You’ve all seen the ads in airports and on billboards. SAP proclaims that the world’s best business
run SAP, citing the North Face, Pinkberry, Ghost River Breweries, Callaway Golf
and many other marquee brands as examples.
While I’m sure these companies get value from their SAP software, I’m
also sure they are overpaying for that value.
Let’s start with the fact that users overwhelmingly state
that SAP licensing is too complex. A SAP
user group survey late last year found that 95% of SAP users think the
company’s software licensing is “overly complicated” as cited in a
ComputerWorldUK article (read “No
Surprise—Users Say SAP Licensing is Too Complex” for more).
SAP is most commonly licensed based on named user
licensing. Unfortunately, license types
are assigned based on vague descriptions and manually maintained master
data. Users are categorized based on
their working roles and features of SAP software they are permitted to
use. Lacking factual data, customers
make educated guesses on how many of each user license type to buy. The result is that in some cases the user is
under-licensed—for example, they need a Developer license but only have a
Limited Professional license. This
situation represents a licensing liability at true-up time and can result in an
unbudgeted expense. But in many cases,
the opposite problem occurs—the user is over-licensed by having a higher
license level than they need based on how they actually use SAP software. The vagueness benefits SAP.
SAP license optimization typically involves three main
- Retire SAP user accounts that are not actively
- Identify duplicate users not found by License
Administration Workbench (LAW)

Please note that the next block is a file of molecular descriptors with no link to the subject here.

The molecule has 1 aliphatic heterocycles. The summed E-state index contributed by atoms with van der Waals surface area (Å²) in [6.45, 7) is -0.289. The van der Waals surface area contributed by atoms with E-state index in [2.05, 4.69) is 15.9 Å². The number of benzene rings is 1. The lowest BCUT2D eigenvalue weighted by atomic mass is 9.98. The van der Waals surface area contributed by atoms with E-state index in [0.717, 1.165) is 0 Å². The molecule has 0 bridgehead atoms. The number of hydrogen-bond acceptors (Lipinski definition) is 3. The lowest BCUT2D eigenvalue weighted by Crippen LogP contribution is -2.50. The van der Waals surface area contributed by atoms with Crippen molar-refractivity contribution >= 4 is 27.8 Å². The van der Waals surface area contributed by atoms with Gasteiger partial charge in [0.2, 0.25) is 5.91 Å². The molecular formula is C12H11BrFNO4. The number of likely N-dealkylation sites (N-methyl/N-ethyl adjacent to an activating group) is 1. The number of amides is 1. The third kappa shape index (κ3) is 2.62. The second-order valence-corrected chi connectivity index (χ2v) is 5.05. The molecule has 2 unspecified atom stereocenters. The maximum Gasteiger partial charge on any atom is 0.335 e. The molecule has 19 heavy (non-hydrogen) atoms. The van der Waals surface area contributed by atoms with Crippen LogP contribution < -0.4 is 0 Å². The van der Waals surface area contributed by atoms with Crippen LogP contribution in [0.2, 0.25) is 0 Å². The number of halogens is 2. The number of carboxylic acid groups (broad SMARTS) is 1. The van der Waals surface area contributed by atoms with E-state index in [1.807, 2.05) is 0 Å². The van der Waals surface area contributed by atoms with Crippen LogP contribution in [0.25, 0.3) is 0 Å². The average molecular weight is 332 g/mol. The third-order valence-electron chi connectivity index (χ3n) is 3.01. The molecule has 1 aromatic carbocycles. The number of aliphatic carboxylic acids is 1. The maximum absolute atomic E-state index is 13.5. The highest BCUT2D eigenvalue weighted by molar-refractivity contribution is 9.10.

- Allocate the optimal named user license type to
SAP user accounts based on analysis of real usage data
There are, however, a number of other software licensing
issues that should be considered (read “Seeing
the Bigger Picture of SAP Licensing” for additional information) to achieve
a complete and accurate picture of SAP licenses, including:
- Contract clauses – purchased counts and license
- SAP package licenses
- SAP indirect access
On the bright side, SAP has announced recent software
licensing policy changes that provide customers newfound flexibility to
businesses whose business requirements have changed (read “SAP
Policy Changes Extend Software License Optimization Benefits” for more
information). These changes provide
organizations additional options to more readily monetize the outcome of
Software License Optimization investments.
Many leading companies are being more proactive in managing their SAP software licenses and reaping the rewards. A leading consumer packaged goods company saved $18 million
on their SAP software. A leading defense
contractor saved more than $1 million on their SAP software spend. A leading global manufacturer saved $3m euros
on their SAP software spend.
I’ve heard some companies say that they don’t think they
have an SAP spend problem because they have people that manage their SAP
software daily or that they have a special relationship with SAP that they
don’t want to jeopardize. Really? You’re willing to pay SAP more than you should? And, respectfully, the
companies cited above realizing material savings have exceptional people managing their SAP
implementations too. The problem isn’t
the people, it’s the lack of actionable information to shed light on the
problems and allow you to act on them to avoid over-spending and/or being out
of compliance. SAP’s License Administration Workbench (LAW) tool is
designed strictly for the benefit of SAP so they can audit you. It was never designed to help a customer
manage their SAP licenses to optimize spend and ensure continuous compliance –
so it doesn’t. It’s there to help SAP
identify when you are out of compliance so they can charge you more via a software true-up.
It costs a lot of money to run SAP. The last thing you can afford to do is pay
more than you should. Some of the
world’s best businesses are running SAP while making sure they are not paying
too much for the pleasure. Are you?
Learn more by watching the webinar “SAP Software Licenses Could be Costing You” or read the white paper “Seven Ways to Gain Control of SAP Licensing and Spend.”